There are top notes of pink pepper and orange blossom. The heart is a blend of jasmine and coffee. Base notes are vanilla, patchouli, and cedarwood. Keep in mind that it is for people who like sweet scents.

I started off with a travel spray I bought at Sephora for $27 and took it with me on several trips. I've received compliments when wearing Black Opium and no complaints so far. It's not overpowering or migraine-inducing to those around me. After living with it for a while and getting down to the last few drops of my travel size, I bought a full bottle.

13 of 14 people found this helpful.


on 5/24/2016 1:34:00 PM

Age: 30-35

Skin: Oily, Other, Not Sure

Hair: Red, Straight, Medium

Eyes: Brown

This perfume is absolutely addictive and honestly, I feel that it is appropriate for all genders (well, any gender can wear any perfume, but you get my point). Its darker notes keep it from becoming a chemically one note department store fragrance, the kind that wild eyed women spray on you as you sprint through your local Nordstrom's in the vain hope you'll make it out unscathed.

On me, the patchouli and the coffee meld in to a beautiful, abiding warmth, a dark, sweet musk that hangs around me in a delicate cloud. There's something so intimate about the smell, something that brings to mind a speakeasy or a plush bedroom artfully undone after a night of passion. There's also a subtle edible quality, edging towards vanilla, or maybe a frangipane petit four.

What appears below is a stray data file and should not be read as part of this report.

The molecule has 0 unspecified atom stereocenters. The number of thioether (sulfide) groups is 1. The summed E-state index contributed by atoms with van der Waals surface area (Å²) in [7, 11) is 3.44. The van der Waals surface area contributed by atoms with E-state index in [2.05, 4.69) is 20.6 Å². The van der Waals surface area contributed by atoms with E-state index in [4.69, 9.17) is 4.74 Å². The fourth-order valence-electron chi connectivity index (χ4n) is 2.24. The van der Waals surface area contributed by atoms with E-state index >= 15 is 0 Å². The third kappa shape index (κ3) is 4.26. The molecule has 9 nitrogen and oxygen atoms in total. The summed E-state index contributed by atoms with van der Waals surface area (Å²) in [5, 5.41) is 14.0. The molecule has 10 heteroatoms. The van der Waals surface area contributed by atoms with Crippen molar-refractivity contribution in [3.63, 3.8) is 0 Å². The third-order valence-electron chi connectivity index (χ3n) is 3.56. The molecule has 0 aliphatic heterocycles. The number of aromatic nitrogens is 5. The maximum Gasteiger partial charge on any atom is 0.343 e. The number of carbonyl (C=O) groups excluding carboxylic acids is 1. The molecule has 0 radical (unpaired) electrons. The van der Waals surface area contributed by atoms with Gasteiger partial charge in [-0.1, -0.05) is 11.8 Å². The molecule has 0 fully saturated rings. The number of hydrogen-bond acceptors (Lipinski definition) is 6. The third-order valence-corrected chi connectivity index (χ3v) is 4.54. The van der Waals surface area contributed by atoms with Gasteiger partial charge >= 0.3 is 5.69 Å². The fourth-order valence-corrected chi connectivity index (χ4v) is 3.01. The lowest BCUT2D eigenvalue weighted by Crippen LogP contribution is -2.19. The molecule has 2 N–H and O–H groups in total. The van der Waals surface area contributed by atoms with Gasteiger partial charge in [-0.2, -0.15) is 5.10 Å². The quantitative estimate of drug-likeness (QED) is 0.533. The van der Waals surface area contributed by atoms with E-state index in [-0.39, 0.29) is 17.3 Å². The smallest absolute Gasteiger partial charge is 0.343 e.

I can't say enough good things about this scent. I will also add that I recommend the roller ball. Something about being able to press it directly in to skin makes it much better. When I had it spritzed on me at my Sephora, I didn't like it as much.

13 of 13 people found this helpful.


on 9/14/2015 10:09:00 AM

Age: 44-55

Skin: Sensitive, Fair, Cool

Hair: Blond, Wavy, Fine

Eyes: Blue

If you are of a certain age and remember the first launch of Opium decades ago you will know Yves Saint Laurent is spinning in his grave at the thought of this. I'm not implying this is horrid, it isn't. This scent is so far removed from the original vision intended that it is insulting to the masterful original.
A scent for the non jaded who believe they are sophisticated. Perhaps in a few decades they will be. Then they will understand.

13 of 19 people found this helpful.


Age: 44-55

Skin: Normal, Medium, Not Sure

Hair: Brunette, Other, Other

Eyes: Brown

Black Opium is an edgy, smoky bad girl with a touch of sweetness. Most prominent notes are coffee, jasmine sambac, almond, and vanilla. It's sexy and comforting at the same time. If a fragrance were a place, this would be a coffee shop that served drinks and played jazz at night. Men love it. Similar qualities with Trouble by Boucheron and the cult classic BY by Dolce & Gabanna.

11 of 11 people found this helpful.


on 8/2/2015 9:30:00 PM

Age: 44-55

Skin: Combination, Medium, Not Sure

Hair: Other, Other, Other

Eyes: Other

I tested Black Opium at Sephora.